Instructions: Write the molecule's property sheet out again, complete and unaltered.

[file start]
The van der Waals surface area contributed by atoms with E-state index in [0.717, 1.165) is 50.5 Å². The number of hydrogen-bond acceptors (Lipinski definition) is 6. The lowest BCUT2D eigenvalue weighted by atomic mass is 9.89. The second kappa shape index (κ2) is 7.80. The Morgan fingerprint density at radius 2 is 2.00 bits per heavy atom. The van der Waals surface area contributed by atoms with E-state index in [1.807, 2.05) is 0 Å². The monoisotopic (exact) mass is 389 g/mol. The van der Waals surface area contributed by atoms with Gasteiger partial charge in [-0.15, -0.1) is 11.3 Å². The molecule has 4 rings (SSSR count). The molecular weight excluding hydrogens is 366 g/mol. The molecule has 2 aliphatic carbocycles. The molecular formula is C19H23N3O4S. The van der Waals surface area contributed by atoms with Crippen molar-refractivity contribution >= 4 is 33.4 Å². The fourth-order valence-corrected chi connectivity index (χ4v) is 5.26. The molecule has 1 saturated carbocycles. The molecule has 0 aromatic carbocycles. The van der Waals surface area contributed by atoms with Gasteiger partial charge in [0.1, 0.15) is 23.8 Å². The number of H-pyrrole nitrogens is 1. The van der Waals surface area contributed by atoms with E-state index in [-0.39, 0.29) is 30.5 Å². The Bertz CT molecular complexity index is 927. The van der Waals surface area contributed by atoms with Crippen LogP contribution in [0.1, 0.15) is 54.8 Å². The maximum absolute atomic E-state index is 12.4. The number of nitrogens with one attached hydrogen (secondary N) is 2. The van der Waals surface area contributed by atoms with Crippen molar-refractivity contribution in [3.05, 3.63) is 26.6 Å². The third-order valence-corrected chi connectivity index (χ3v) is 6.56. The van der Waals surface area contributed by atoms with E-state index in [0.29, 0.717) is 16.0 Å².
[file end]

The van der Waals surface area contributed by atoms with E-state index in [0.717, 1.165) is 50.5 Å². The number of hydrogen-bond acceptors (Lipinski definition) is 6. The lowest BCUT2D eigenvalue weighted by atomic mass is 9.89. The second kappa shape index (κ2) is 7.80. The Morgan fingerprint density at radius 2 is 2.00 bits per heavy atom. The van der Waals surface area contributed by atoms with E-state index in [1.807, 2.05) is 0 Å². The monoisotopic (exact) mass is 389 g/mol. The van der Waals surface area contributed by atoms with Gasteiger partial charge in [-0.15, -0.1) is 11.3 Å². The molecule has 4 rings (SSSR count). The molecular weight excluding hydrogens is 366 g/mol. The molecule has 2 aliphatic carbocycles. The molecular formula is C19H23N3O4S. The van der Waals surface area contributed by atoms with Crippen molar-refractivity contribution >= 4 is 33.4 Å². The fourth-order valence-corrected chi connectivity index (χ4v) is 5.26. The molecule has 1 saturated carbocycles. The molecule has 0 aromatic carbocycles. The van der Waals surface area contributed by atoms with Gasteiger partial charge in [0.1, 0.15) is 23.8 Å². The number of H-pyrrole nitrogens is 1. The van der Waals surface area contributed by atoms with E-state index in [-0.39, 0.29) is 30.5 Å². The Bertz CT molecular complexity index is 927. The van der Waals surface area contributed by atoms with Crippen LogP contribution in [0.1, 0.15) is 54.8 Å². The maximum absolute atomic E-state index is 12.4. The number of nitrogens with one attached hydrogen (secondary N) is 2. The van der Waals surface area contributed by atoms with Crippen molar-refractivity contribution in [3.05, 3.63) is 26.6 Å². The third-order valence-corrected chi connectivity index (χ3v) is 6.56. The van der Waals surface area contributed by atoms with E-state index in [0.29, 0.717) is 16.0 Å².